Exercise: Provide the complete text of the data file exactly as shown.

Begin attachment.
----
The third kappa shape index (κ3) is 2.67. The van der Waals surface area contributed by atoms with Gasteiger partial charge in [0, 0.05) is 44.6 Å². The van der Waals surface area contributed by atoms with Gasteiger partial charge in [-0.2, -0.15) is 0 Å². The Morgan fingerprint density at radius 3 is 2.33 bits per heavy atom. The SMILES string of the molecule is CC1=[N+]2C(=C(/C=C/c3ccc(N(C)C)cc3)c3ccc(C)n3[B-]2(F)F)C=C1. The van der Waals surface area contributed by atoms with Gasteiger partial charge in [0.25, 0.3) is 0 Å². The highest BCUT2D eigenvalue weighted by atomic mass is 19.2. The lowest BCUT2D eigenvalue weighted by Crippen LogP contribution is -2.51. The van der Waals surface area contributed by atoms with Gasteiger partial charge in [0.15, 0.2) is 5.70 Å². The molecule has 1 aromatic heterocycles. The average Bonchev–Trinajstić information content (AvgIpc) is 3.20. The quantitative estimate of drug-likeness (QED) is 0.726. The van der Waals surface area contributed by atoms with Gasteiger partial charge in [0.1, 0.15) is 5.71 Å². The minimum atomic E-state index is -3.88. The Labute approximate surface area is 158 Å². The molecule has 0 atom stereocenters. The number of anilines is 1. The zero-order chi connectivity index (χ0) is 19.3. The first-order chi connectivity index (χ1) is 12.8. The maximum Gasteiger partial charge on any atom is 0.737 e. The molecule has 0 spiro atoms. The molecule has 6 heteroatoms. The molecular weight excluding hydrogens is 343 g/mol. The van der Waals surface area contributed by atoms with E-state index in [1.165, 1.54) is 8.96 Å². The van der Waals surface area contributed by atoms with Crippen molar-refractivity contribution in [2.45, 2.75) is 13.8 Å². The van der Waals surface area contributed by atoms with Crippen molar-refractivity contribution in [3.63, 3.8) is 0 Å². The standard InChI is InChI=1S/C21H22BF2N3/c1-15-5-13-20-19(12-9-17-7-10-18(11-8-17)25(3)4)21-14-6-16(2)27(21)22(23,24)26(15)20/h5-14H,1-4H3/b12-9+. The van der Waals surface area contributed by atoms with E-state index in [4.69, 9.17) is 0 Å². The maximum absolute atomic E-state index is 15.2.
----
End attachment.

The third kappa shape index (κ3) is 2.67. The van der Waals surface area contributed by atoms with Gasteiger partial charge in [0, 0.05) is 44.6 Å². The van der Waals surface area contributed by atoms with Gasteiger partial charge in [-0.2, -0.15) is 0 Å². The Morgan fingerprint density at radius 3 is 2.33 bits per heavy atom. The SMILES string of the molecule is CC1=[N+]2C(=C(/C=C/c3ccc(N(C)C)cc3)c3ccc(C)n3[B-]2(F)F)C=C1. The van der Waals surface area contributed by atoms with Gasteiger partial charge in [0.25, 0.3) is 0 Å². The highest BCUT2D eigenvalue weighted by atomic mass is 19.2. The lowest BCUT2D eigenvalue weighted by Crippen LogP contribution is -2.51. The van der Waals surface area contributed by atoms with Gasteiger partial charge in [0.15, 0.2) is 5.70 Å². The molecule has 1 aromatic heterocycles. The average Bonchev–Trinajstić information content (AvgIpc) is 3.20. The quantitative estimate of drug-likeness (QED) is 0.726. The van der Waals surface area contributed by atoms with Gasteiger partial charge in [0.1, 0.15) is 5.71 Å². The minimum atomic E-state index is -3.88. The Labute approximate surface area is 158 Å². The molecule has 0 atom stereocenters. The number of anilines is 1. The zero-order chi connectivity index (χ0) is 19.3. The first-order chi connectivity index (χ1) is 12.8. The maximum Gasteiger partial charge on any atom is 0.737 e. The molecule has 0 spiro atoms. The molecule has 6 heteroatoms. The molecular weight excluding hydrogens is 343 g/mol. The van der Waals surface area contributed by atoms with E-state index in [1.165, 1.54) is 8.96 Å². The van der Waals surface area contributed by atoms with Crippen molar-refractivity contribution in [2.45, 2.75) is 13.8 Å². The van der Waals surface area contributed by atoms with Crippen molar-refractivity contribution in [3.63, 3.8) is 0 Å². The standard InChI is InChI=1S/C21H22BF2N3/c1-15-5-13-20-19(12-9-17-7-10-18(11-8-17)25(3)4)21-14-6-16(2)27(21)22(23,24)26(15)20/h5-14H,1-4H3/b12-9+. The van der Waals surface area contributed by atoms with E-state index in [4.69, 9.17) is 0 Å². The maximum absolute atomic E-state index is 15.2.